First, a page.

During week 1 (Dec 30-Jan 5), influenza activity remained elevated in the U.S., but may be decreasing in some areas – CDC FluView
Based on recent media reports and online chatter, the two big topics of interest regarding this year’s flu season have centered around just how much flu is really out there, and whether this year’s flu vaccine has been a good match.
First from the MMWR, we get an unusually early evaluation of this year’s flu vaccine (made possible by the early onset of the flu season) which has calculated the vaccine effectiveness at 62%.
This number is basically in line with what the 2011 study, A Comprehensive Flu Vaccine Effectiveness Meta-Analysis by Michael T. Osterholm and his team at CIDRAP, found:
TIV showed efficacy in preventing influenza during 8 of 12 flu seasons (67%) with a combined efficacy of 59% among healthy adults (aged 18–65 years).
And among children aged 2-7, the LAIV proved even more protective, showing efficacy in 9 out of 12 flu seasons (75%) with a pooled efficacy of 83%.
The entire MMWR report is available at:
The results are summarized in:
What is already known on this topic?
In the United States, annual vaccination against seasonal influenza is recommended for all persons aged ≥6 months. An overall moderate effectiveness for influenza vaccines of approximately 60% has been estimated from a summary of randomized clinical trials. Influenza vaccination, even withmoderate effectiveness, can reduce illness, antibiotic use, doctor visits, time lost from work, hospitalizations, and deaths.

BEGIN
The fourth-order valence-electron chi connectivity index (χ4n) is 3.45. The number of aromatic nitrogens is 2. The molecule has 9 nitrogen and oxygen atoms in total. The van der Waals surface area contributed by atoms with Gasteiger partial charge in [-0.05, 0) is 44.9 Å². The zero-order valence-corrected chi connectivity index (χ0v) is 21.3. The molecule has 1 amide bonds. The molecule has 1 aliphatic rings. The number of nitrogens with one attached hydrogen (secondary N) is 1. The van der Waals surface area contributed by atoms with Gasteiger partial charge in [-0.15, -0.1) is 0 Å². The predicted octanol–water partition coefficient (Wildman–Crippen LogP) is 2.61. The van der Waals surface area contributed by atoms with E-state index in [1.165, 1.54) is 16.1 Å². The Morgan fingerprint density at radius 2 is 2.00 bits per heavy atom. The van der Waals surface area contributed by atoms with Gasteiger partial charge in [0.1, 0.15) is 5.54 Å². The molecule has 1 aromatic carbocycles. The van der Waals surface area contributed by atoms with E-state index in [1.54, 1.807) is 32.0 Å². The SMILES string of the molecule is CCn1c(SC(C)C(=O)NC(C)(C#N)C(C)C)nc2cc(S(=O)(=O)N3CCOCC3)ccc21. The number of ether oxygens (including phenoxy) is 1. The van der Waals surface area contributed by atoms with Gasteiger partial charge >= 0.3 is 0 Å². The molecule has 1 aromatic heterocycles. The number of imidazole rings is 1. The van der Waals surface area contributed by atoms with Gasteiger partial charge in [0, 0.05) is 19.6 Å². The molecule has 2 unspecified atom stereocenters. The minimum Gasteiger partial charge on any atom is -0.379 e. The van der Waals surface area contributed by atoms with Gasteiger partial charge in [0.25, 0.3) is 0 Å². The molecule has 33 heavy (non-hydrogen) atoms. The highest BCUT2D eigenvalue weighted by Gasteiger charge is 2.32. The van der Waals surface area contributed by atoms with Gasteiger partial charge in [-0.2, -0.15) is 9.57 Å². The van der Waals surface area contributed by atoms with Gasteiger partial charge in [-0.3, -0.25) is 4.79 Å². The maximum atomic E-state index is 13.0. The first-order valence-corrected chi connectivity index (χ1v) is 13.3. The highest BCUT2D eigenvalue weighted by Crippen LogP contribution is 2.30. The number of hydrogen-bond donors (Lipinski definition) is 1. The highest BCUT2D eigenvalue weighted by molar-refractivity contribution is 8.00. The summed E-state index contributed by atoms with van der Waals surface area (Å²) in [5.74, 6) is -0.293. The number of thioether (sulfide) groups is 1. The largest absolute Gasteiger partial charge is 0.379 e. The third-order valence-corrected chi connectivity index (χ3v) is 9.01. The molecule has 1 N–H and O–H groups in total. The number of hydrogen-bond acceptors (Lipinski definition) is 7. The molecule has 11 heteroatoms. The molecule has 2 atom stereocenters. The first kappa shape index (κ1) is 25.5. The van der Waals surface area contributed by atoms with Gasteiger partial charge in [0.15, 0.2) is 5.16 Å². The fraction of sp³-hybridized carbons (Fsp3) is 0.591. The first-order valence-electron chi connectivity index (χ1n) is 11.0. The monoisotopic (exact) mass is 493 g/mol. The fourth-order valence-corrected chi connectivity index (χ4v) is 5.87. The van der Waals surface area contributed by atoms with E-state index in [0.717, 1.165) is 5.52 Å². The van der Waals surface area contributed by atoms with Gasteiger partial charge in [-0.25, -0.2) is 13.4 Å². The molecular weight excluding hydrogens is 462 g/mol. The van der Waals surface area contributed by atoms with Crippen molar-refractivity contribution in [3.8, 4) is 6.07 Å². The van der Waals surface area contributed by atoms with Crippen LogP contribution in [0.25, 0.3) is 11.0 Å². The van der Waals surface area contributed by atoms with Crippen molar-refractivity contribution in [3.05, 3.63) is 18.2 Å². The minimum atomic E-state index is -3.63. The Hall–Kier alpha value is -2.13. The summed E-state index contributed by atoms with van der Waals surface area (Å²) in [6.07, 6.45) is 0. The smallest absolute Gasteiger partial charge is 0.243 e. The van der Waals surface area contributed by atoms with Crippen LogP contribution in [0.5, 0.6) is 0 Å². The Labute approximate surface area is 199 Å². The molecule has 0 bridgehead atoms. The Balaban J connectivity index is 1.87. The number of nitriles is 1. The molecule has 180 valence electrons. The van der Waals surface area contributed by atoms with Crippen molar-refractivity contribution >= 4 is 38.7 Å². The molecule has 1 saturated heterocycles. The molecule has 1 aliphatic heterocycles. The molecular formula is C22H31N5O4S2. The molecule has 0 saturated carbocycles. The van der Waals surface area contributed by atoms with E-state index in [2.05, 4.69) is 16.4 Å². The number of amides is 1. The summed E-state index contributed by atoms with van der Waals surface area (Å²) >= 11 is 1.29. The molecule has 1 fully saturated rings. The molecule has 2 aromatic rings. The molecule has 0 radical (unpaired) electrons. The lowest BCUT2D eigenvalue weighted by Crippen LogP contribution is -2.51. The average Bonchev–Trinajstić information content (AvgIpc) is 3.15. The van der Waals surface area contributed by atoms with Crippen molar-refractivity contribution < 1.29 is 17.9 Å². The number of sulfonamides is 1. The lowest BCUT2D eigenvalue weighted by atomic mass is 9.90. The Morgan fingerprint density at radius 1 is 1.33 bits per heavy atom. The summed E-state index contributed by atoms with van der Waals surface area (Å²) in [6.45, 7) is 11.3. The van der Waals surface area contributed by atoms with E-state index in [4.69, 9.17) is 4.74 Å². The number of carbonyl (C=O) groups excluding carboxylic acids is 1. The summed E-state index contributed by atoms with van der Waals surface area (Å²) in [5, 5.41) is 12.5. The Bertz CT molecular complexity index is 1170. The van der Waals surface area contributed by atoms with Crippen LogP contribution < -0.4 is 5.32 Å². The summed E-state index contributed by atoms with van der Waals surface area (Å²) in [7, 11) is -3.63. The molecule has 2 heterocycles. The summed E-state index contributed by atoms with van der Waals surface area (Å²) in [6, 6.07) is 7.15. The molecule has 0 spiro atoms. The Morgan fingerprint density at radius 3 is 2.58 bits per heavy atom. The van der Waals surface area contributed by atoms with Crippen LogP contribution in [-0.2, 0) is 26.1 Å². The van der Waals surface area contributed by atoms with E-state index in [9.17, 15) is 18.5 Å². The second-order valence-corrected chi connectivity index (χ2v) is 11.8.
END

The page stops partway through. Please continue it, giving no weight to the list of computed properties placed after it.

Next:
What is added by this report?
Based on data from 1,155 children and adults with acute respiratory illness enrolled during December 3, 2012–January 2, 2013, at five study sites with outpatient medical facilities in the United States, the overall estimated effectiveness of the 2012–13 seasonal influenza vaccine for preventing medically attended, laboratory-confirmed influenza virus infection was 62%.
What are the implications for public health practice?
Interim VE estimates indicate the 2012–13 influenza vaccine has moderate effectiveness against circulating influenza viruses, similar to a summary estimate from randomized clinical trials.
Vaccination efforts should continue as long as influenza viruses are circulating. Any persons aged ≥6 months who have not received vaccination this season should be vaccinated. However, some vaccinated persons will become infected with influenza. Therefore, antiviral medication should be used as recommended for treatment in patients regardless of their vaccination status.
As far as the severity and extent of this years flu season, today’s FluView Report shows some signs that influenza may have peaked in a few states, while other states are still on the ascendant. Some of these trends may be influenced by reduced reporting over the holidays.
Just under 1/3rd of samples tested last week proved positive for influenza (A or B), with influenza A/H3N2 far in the lead, followed by Influenza B, and A/H1N1pdm09 scarcely registering.
As a result of the end of year holidays and elevated influenza activity, some sites may be experiencing longer than normal reporting delays and data in previous weeks are likely to change as additional reports are received.